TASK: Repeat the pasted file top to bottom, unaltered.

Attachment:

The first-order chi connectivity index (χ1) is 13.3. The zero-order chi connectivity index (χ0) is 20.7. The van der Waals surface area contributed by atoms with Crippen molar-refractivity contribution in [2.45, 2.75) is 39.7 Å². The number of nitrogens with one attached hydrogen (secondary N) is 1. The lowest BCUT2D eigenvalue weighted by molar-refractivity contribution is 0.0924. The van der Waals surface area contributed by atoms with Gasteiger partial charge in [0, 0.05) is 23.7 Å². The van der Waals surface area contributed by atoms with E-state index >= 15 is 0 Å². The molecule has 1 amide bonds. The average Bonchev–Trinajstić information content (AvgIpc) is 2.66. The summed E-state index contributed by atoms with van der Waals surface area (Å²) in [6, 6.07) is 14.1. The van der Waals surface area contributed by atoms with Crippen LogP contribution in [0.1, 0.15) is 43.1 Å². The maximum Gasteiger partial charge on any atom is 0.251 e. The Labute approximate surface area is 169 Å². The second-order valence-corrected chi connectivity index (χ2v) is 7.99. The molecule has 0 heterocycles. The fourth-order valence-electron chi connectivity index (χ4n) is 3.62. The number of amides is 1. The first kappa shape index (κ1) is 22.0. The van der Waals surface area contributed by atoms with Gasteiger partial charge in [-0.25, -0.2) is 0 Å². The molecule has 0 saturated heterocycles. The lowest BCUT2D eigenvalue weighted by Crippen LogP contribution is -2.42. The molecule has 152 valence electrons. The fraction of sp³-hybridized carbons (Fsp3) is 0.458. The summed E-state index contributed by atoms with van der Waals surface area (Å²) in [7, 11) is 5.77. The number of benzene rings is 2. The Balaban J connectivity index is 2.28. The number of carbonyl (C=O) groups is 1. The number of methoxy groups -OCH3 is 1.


The first-order chi connectivity index (χ1) is 13.3. The zero-order chi connectivity index (χ0) is 20.7. The van der Waals surface area contributed by atoms with Crippen molar-refractivity contribution in [2.45, 2.75) is 39.7 Å². The number of nitrogens with one attached hydrogen (secondary N) is 1. The lowest BCUT2D eigenvalue weighted by molar-refractivity contribution is 0.0924. The van der Waals surface area contributed by atoms with Gasteiger partial charge in [0, 0.05) is 23.7 Å². The van der Waals surface area contributed by atoms with E-state index >= 15 is 0 Å². The molecule has 1 amide bonds. The average Bonchev–Trinajstić information content (AvgIpc) is 2.66. The summed E-state index contributed by atoms with van der Waals surface area (Å²) in [6, 6.07) is 14.1. The van der Waals surface area contributed by atoms with Crippen LogP contribution in [0.1, 0.15) is 43.1 Å². The maximum Gasteiger partial charge on any atom is 0.251 e. The Labute approximate surface area is 169 Å². The second-order valence-corrected chi connectivity index (χ2v) is 7.99. The molecule has 0 heterocycles. The fourth-order valence-electron chi connectivity index (χ4n) is 3.62. The number of amides is 1. The first kappa shape index (κ1) is 22.0. The van der Waals surface area contributed by atoms with Gasteiger partial charge in [-0.25, -0.2) is 0 Å². The molecule has 0 saturated heterocycles. The lowest BCUT2D eigenvalue weighted by Crippen LogP contribution is -2.42. The molecule has 152 valence electrons. The fraction of sp³-hybridized carbons (Fsp3) is 0.458. The summed E-state index contributed by atoms with van der Waals surface area (Å²) in [7, 11) is 5.77. The number of benzene rings is 2. The Balaban J connectivity index is 2.28. The number of carbonyl (C=O) groups is 1. The number of methoxy groups -OCH3 is 1.